1.3Co-operation with advancing projects related to hydrographic database developments
    1.4Selection and classification of old, unprocessed data to decide what to keep and which areas will have to be resurveyed

  2. Entering into E-commerce
    Make a real impulse towards e-commerce for the commercialisation of Electronic Navigational Charts, and then continue with the provision of all products and services of the Office via the Internet. Considering that legal platforms already exist, government offices, in principle, should trust in the system and give the private sector opportunities to develop this if they themselves are not prepared to provide the customer (read here the mariner at sea) with a real, good and permanent service of updated information:
    2.1 Creation of ENCs Service Provision:

    • Updating archives database
    • Clients database with up-to-date ENCs licenses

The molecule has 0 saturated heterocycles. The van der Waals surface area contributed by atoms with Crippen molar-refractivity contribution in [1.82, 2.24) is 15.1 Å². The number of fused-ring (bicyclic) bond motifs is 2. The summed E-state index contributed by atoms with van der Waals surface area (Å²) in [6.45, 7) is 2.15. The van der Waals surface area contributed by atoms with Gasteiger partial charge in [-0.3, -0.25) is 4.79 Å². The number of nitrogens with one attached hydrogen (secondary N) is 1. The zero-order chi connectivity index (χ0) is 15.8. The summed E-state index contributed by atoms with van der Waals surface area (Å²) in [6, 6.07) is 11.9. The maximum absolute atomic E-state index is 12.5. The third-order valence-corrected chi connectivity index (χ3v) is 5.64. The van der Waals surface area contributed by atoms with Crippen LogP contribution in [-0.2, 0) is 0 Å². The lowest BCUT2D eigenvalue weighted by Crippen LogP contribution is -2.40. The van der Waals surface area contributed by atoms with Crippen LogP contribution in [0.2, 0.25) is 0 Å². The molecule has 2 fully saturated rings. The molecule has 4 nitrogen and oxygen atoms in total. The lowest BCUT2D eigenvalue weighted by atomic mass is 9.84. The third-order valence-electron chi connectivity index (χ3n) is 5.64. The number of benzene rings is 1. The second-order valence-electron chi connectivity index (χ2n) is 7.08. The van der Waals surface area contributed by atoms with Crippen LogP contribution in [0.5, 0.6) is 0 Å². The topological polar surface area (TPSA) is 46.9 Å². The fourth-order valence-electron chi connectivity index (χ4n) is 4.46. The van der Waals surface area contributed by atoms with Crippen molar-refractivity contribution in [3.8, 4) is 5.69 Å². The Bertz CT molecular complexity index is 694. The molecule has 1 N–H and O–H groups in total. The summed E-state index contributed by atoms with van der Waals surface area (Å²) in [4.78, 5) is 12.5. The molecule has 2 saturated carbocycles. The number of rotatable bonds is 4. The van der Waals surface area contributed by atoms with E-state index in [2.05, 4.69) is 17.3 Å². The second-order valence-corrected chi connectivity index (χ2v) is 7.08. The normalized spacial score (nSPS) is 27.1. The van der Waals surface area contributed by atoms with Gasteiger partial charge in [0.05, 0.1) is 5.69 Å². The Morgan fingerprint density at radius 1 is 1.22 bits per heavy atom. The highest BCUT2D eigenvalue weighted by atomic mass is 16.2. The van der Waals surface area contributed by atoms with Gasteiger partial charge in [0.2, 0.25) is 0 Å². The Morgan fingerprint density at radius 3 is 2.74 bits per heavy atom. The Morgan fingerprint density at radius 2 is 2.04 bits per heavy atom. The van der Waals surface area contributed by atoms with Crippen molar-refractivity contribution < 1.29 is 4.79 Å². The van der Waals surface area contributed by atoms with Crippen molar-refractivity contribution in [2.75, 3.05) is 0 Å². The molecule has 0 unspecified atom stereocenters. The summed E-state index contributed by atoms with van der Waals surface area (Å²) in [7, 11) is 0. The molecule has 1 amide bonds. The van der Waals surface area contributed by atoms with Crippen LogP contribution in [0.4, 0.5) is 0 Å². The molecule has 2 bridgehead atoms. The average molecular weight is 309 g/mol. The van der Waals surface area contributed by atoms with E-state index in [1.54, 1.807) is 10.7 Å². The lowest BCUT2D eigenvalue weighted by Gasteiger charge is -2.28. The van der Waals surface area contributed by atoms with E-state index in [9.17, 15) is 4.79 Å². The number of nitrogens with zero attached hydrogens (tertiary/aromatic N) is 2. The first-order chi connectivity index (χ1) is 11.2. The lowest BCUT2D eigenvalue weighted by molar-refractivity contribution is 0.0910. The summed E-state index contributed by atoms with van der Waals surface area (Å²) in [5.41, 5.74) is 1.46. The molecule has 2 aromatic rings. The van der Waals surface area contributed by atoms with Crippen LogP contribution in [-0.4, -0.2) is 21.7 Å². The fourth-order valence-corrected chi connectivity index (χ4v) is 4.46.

• ENCs database
    • Automatic delivery of expiring license message
    • Automatic delivery of updating archives for up-to-date licenses
    • In general, an intensive use of information technologies (Internet is just one more of these) to satisfy client needs both overseas and at the pier

    2.2 Other Products and Service Provision:

    • Scanning of all nautical publications, old ones included, to make a good selection of data in order to compile the best information for a new electronic edition of sailing directions. Modern navigation needs precision, but mainly brief information rather than the current novelistic style of these kind of publications
    • Scanning of old digitalisation of products catalogues
    • On-line storage state of products